What Is Type 1 Diabetes?
Type 1 Diabetes occurs when your immune system destroys cells in your Pancreas ( a long, flat gland in your belly) called beta cells. Beta cells are the things that make insulin. Insulin is a hormone that is produced by the Pancreas that allows your body to use sugar (Glucose). Insulin also helps to keep your blood sugar levels from getting too high or too low. And when your body isn't allowed to get glucose from the insulin triggering it, your cells don't have any energy to use .
How Did You Get Diabetes?
Most people who have Type one diabetes are born with it. No one knows for sure what causes Type 1 Diabetes, but scientists think it has something to do with genes. Genes are like instructions for how the body should look and work that are passes on by parents to their kids.
What Does This Mean For My Diet?
Carbohydrates are your body's main source of energy. You get them from many foods, like grains (pasta, bread crackers, and cookies), fruit and vegetable, dairy products and sugars. Carbs will raise your blood sugar faster than any other food. So, have nutrient dense carbohydrates in your diet, so you don't have to eat as much to keep your blood sugar normal. You should also eat foods that keep your levels of lipids (fats) in the blood in a healthy range.
Your daily intake depends of your age, size, weight, medications, and athleticism. So your daily intake is different for everyone. But a generally healthy intake for one meal can include up to 60 grams of carbs and no more than 180 grams of carbs per day and a healthy calorie intake per day is between 1,200 -- 2,000 Calories.
How To Monitor Your Blood Sugar (Daily)
Self-monitoring is an integral part of diabetes management because is helps to put you in charge of your own body. A blood sugar meter is the best way to monitor your blood sugar. There are different ways to check your blood sugar, get a feel for it, and know your body. Fasting reading; A fasting blood sugar reading is taken first thing in the morning before you eat or drink anything and it gives you a starting point for the day and helps to determine what is going on during the night.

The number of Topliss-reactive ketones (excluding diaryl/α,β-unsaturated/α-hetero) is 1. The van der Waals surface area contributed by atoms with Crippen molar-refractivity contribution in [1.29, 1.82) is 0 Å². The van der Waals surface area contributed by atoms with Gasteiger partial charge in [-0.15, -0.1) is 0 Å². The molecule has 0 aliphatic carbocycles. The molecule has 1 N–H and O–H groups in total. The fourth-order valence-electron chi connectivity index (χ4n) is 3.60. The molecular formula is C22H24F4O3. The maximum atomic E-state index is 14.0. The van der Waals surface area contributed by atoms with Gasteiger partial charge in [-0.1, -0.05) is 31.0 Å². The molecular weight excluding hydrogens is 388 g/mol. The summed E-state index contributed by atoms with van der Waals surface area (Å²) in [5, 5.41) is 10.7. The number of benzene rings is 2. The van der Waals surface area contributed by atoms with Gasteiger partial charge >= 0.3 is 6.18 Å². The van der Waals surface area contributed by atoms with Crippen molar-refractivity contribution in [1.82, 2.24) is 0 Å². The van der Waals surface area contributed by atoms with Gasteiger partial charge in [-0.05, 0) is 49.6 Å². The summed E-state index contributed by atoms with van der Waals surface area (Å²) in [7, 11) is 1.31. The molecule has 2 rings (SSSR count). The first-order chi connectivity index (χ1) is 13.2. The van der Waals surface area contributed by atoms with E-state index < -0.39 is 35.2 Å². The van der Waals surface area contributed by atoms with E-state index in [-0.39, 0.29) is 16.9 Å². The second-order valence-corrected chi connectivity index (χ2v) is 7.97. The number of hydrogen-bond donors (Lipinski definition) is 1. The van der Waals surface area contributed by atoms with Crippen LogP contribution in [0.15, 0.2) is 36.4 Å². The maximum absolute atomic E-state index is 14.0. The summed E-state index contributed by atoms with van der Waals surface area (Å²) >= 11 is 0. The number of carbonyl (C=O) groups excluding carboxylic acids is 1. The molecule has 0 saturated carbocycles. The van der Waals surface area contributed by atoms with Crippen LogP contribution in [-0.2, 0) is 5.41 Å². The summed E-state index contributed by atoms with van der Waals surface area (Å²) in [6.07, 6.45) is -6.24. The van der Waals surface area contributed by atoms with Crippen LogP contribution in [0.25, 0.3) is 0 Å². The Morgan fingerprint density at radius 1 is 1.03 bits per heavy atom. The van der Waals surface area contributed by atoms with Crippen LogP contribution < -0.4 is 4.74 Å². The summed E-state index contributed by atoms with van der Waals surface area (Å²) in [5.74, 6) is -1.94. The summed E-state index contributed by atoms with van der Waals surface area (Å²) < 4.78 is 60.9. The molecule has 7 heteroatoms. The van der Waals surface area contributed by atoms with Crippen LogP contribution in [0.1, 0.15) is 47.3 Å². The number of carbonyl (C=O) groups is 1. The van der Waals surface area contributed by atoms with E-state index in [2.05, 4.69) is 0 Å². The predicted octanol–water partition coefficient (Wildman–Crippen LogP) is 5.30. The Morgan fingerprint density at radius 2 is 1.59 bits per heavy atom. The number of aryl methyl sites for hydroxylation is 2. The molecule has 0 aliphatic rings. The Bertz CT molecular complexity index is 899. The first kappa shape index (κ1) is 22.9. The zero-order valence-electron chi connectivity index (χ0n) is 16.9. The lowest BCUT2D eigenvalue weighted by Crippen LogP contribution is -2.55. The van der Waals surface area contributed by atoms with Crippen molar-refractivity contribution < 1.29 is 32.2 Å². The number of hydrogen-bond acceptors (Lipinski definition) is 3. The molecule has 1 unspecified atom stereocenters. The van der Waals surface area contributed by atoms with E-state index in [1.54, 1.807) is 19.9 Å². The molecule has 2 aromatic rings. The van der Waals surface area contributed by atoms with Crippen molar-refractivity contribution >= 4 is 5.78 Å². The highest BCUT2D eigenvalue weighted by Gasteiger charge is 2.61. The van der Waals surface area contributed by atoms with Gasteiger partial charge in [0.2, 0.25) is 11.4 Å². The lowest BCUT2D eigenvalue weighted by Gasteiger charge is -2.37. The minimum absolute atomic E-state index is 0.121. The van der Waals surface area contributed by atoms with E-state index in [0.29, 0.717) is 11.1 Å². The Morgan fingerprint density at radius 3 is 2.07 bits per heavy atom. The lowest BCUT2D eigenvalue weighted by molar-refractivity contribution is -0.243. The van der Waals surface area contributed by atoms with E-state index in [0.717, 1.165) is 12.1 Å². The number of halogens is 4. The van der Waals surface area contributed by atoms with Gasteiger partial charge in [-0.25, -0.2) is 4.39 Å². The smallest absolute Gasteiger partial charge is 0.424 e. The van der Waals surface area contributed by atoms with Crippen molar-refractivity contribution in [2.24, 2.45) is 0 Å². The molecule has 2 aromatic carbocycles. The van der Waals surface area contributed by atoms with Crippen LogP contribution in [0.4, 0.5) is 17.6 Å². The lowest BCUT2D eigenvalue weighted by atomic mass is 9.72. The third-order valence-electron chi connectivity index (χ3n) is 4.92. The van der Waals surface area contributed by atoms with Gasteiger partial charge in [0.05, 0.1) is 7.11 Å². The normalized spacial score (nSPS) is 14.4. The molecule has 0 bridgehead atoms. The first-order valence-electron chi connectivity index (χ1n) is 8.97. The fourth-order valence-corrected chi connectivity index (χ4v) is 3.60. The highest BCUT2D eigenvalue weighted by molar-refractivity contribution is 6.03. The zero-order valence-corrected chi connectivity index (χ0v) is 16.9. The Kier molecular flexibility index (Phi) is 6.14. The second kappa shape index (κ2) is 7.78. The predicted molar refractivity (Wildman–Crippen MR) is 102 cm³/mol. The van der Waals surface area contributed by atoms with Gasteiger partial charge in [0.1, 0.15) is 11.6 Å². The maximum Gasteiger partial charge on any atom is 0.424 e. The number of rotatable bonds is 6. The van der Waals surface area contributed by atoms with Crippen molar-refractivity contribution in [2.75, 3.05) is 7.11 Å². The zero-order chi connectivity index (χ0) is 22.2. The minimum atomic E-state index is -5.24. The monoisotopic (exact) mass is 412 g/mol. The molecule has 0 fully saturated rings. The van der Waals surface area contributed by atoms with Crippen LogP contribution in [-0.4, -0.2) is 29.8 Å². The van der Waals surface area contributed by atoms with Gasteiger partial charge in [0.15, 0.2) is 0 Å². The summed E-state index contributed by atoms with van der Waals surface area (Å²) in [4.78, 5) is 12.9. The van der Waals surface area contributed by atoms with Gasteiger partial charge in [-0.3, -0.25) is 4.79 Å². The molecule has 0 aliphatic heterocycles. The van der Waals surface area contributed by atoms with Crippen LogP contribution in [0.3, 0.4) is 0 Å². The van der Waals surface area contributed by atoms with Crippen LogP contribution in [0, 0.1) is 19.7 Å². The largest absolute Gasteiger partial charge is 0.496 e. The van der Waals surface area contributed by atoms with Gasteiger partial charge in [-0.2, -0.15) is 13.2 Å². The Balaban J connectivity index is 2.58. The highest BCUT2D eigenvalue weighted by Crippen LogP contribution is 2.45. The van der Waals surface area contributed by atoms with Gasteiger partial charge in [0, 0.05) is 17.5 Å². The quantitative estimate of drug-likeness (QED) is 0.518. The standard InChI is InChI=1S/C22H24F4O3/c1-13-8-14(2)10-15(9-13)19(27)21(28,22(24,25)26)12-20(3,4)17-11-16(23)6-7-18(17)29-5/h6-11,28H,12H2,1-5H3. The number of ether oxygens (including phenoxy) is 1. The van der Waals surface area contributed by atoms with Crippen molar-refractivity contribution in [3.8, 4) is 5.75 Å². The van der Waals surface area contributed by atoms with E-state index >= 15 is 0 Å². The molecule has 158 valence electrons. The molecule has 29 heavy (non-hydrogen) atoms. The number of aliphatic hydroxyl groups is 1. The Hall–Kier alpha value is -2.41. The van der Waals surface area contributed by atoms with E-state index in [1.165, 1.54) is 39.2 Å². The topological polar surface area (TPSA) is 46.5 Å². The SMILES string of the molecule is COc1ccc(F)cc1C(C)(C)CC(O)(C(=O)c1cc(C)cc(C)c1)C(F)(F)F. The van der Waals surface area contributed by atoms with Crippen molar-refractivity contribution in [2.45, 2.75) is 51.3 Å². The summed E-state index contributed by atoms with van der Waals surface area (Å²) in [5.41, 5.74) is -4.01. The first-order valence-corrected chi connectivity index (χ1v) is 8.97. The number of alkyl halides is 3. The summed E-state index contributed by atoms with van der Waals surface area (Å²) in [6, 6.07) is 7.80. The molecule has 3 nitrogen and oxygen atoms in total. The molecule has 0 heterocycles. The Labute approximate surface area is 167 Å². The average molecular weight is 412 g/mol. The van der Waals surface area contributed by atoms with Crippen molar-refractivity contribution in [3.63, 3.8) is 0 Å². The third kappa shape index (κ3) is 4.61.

How to Monitor Your Blood Sugar (Long Term)
The best way to monitor your blood sugar being a diabetic is with the A1C test. The A1C test is a blood test that provides information about a person's average levels of blood glucose, also called blood sugar, over the past 3 months. The test is based on the attachment of glucose to the hemoglobin, the protein in red blood cells that carries oxygen. The reason it last 3 months is because red blood cells constantly form and die and typically live for about 3 months. The test reflects the average person's blood glucose levels. A normal A1C level is below 5.7 percent.
Lifestyle and Exercise
Being diagnosed as a diabetic is a big deal. It will cause a lot of lifestyle changes such as;
- Keeping a close eye on your blood sugar levels
- Protecting your heart and aiming for healthy cholesterol levels
- Achieving a reasonable and healthy weight
- Managing and and preventing complications of diabetes
- Monitoring what you eat and keeping a healthy diet
- Exercising at a safe rate (example: aerobic exercises)
- Watching what medications you take
Personal Stories of People With Type 1 Diabetes
Nick Jonas: "Nick Jonas, perhaps the most famous young star with type 1 diabetes, was 13 when he was diagnosed in 2005. A founding member of the band The Jonas Brothers, he is also a Broadway veteran who recently founded the band Nick Jonas & The Administration. He started the Change for the Children Foundation that partners with five charities to raise money and awareness for diabetes."
Struggling With Type 1 Diabetes
Melissa Jefferies is the picture of health. It's hard to believe that she's lived half of her life with seizures.Melissa is a Type One diabetic. Diagnosed at age 14, she struggled with seizures from the beginning.
- Type 1 Diabetes: What Is It? (n.d.). Retrieved December 06, 2016, from http://kidshealth.org/en/parents/type1.html
- Abma, R. K. (n.d.). Blood Sugar Monitoring: When to Check and Why - Diabetes Self-Management. Retrieved December 06, 2016, from http://www.diabetesselfmanagement.com/managing-diabetes/blood-glucose-management/blood-glucose-monitoring-when-to-check-and-why/
- Diabetes Type 1 Personal Story - Watch WebMD Video. (n.d.). Retrieved December 06, 2016, from http://www.webmd.com/diabetes/video/struggling-with-type1-diabetes